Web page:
of growth of the industries it serves.2 Projections are that by the end of the decade, sales of equipment for plasma etching, cleaning, physical vapor deposition (PVD), and chemical vapor deposition (CVD) will reach $10 billion.3 An important trend in the industry is the rapidly escalating cost of capital equipment, and the growing share of equipment costs (now about 60%) in the total cost of a state-of-the-art fabrication facility (currently about $1.5 billion).4

The projected changes in integrated circuit technology anticipated in the 1994 roadmap of the Semiconductor Industry Association (SIA) are given in Table 1.1. The historic trend of a doubling in device density every 1.5 years or so will continue. New generations of technology are introduced every 3 years, fueled by information age demands that continue to explode. Notably, the introduction of 0.25 µm technology overlaps the introduction of the next jump in wafer size to 300 mm diameter in 1999. Part of the reason for the exceptional rate of growth in the semiconductor industry has been the dramatic and steady rise in performance per unit cost. In order that this trend in the performance/cost ratio continue, the next-generation developments listed above must be accomplished with a corresponding increase in manufacturing efficiency.

TABLE 1.1 Changes in Silicon Integrated Circuit Technology Projected to 1999






Critical dimension (µm)





DRAM capacity (Mbits)a





MPU/logic clock speed (MHz)b





Wafer size (mm)





Defect density (no./cm2)





Interconnect levels





a DRAM = dynamic random access memory. b MPU = microprocessor unit.

SOURCE: A. Voshchenkov, Workshop on Database Needs in Plasma Processing, Washington, D.C., April 1-2, 1995.

Increasing manufacturing efficiency will require a significant increase in the sophistication and effectiveness of process control, among other changes. For example, as critical dimension (CD) decreases, the control of the CD must be to within 0.03 µm. Even though the wafer diameter will increase, etching rate and selectivity nonuniformity across the wafer must in some cases be kept to less than 2%. During etching, an important control variable is the angle of the microfeature sidewall with respect to the surface. Control of this profile angle is sought to within 3 degrees. Another important processing variable in MOSFET (metal oxide semiconductor field effect transistor) manufacturing is related to the thin (<< 80 Å) gate oxide between the gate electrode and the active device region below it. During the etching step in which the gate electrode is defined, and when gate oxide may be exposed to the plasma, selectivity must be high enough to keep gate oxide loss to less than 15 Å. This is only 4 to 5 atomic layers.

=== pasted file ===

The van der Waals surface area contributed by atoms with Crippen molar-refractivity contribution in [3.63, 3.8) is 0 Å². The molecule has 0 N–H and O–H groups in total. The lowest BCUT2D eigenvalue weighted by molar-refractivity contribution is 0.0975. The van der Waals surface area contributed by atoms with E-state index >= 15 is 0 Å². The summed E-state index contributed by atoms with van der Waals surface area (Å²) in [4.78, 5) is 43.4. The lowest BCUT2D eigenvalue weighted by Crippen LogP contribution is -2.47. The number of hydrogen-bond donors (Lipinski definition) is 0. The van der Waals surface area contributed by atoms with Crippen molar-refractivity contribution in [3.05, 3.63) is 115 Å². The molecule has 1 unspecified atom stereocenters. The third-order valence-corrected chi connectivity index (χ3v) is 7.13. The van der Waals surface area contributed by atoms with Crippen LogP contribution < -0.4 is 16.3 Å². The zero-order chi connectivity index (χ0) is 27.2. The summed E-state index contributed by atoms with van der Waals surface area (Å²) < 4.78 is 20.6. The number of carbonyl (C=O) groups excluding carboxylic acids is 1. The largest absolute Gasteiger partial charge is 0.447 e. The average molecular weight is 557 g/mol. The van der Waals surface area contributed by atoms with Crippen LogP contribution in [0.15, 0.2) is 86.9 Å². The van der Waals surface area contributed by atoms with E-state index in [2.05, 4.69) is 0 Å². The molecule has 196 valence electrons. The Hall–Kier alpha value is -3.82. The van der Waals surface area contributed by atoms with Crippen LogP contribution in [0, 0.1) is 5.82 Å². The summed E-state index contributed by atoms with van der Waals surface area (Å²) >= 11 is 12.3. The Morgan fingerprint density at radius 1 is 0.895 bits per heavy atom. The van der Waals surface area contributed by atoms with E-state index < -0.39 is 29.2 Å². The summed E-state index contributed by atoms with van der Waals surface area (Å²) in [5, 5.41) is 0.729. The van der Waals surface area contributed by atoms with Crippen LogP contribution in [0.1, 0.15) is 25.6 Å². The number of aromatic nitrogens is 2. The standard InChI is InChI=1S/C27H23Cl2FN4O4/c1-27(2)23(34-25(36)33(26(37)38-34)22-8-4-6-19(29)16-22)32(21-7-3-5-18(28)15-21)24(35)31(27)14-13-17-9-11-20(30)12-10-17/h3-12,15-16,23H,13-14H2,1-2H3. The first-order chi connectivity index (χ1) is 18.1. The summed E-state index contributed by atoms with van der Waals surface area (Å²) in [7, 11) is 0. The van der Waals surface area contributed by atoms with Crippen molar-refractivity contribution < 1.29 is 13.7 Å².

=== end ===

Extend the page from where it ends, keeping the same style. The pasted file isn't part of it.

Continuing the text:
From the industrial perspective, plasma processing, especially plasma etching, is often seen as being unusually difficult to understand and control.5 Although some of the general mechanisms of the plasma are known—such as the role of chemical interactions with radicals such as F or C1 atoms, the role of sidewall passivation in preserving etch anisotropy, and the fact that positive ion bombardment of surfaces has a mechanical sputtering role—many details remain obscure. Interactions between plasma species and the walls bounding the discharge are complex and depend on surface temperature, surface and bulk composition, and other variables that are empirically observed to change with time, but are not well understood. The goals of plasma etching, including high rate, selectivity, uniformity, minimal damage to the underlying nascent electrical devices, minimal chemical residue contamination, minimal particulate deposition, and microfeature critical dimension control, sometimes depend in subtle ways on the plasma quantities. Moreover, these processing objectives are commonly difficult to achieve simultaneously. For example, there is often a conflict between etch anisotropy (enhanced by more energetic ion bombardment)

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